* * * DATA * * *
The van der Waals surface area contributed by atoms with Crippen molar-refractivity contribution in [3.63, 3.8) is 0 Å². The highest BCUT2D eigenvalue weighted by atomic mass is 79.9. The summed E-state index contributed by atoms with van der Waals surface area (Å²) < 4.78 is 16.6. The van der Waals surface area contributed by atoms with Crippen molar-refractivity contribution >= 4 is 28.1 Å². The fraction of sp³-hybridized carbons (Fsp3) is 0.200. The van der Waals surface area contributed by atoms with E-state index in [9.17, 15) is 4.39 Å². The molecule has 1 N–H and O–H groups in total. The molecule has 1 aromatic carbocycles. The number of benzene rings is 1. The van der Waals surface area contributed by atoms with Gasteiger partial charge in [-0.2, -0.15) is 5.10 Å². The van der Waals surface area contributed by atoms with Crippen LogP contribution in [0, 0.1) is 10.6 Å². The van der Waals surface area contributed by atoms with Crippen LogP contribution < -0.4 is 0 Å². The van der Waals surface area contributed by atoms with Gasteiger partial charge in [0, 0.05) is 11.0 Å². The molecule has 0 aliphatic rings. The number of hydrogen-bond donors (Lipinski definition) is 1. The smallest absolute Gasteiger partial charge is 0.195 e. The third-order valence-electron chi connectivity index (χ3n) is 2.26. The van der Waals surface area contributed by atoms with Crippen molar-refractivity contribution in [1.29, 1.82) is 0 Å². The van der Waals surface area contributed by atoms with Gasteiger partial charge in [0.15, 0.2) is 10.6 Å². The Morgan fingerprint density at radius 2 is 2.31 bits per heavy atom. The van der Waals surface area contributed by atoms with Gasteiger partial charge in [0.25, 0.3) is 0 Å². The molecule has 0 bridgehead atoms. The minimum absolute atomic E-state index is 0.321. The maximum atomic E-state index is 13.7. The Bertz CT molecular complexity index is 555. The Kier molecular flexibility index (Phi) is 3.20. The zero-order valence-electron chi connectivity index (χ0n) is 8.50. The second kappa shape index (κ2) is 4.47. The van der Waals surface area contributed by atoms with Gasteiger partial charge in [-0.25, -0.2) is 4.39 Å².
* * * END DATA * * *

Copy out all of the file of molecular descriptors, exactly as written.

The van der Waals surface area contributed by atoms with Crippen molar-refractivity contribution in [3.63, 3.8) is 0 Å². The highest BCUT2D eigenvalue weighted by atomic mass is 79.9. The summed E-state index contributed by atoms with van der Waals surface area (Å²) < 4.78 is 16.6. The van der Waals surface area contributed by atoms with Crippen molar-refractivity contribution >= 4 is 28.1 Å². The fraction of sp³-hybridized carbons (Fsp3) is 0.200. The van der Waals surface area contributed by atoms with E-state index in [9.17, 15) is 4.39 Å². The molecule has 1 N–H and O–H groups in total. The molecule has 1 aromatic carbocycles. The number of benzene rings is 1. The van der Waals surface area contributed by atoms with Gasteiger partial charge in [-0.2, -0.15) is 5.10 Å². The van der Waals surface area contributed by atoms with Crippen LogP contribution in [0, 0.1) is 10.6 Å². The van der Waals surface area contributed by atoms with Crippen LogP contribution < -0.4 is 0 Å². The van der Waals surface area contributed by atoms with Gasteiger partial charge in [0, 0.05) is 11.0 Å². The molecule has 0 aliphatic rings. The number of hydrogen-bond donors (Lipinski definition) is 1. The smallest absolute Gasteiger partial charge is 0.195 e. The third-order valence-electron chi connectivity index (χ3n) is 2.26. The van der Waals surface area contributed by atoms with Crippen molar-refractivity contribution in [1.29, 1.82) is 0 Å². The van der Waals surface area contributed by atoms with Gasteiger partial charge in [0.15, 0.2) is 10.6 Å². The Morgan fingerprint density at radius 2 is 2.31 bits per heavy atom. The van der Waals surface area contributed by atoms with Gasteiger partial charge in [0.25, 0.3) is 0 Å². The molecule has 0 bridgehead atoms. The minimum absolute atomic E-state index is 0.321. The maximum atomic E-state index is 13.7. The Bertz CT molecular complexity index is 555. The Kier molecular flexibility index (Phi) is 3.20. The zero-order valence-electron chi connectivity index (χ0n) is 8.50. The second kappa shape index (κ2) is 4.47. The van der Waals surface area contributed by atoms with Gasteiger partial charge in [-0.25, -0.2) is 4.39 Å².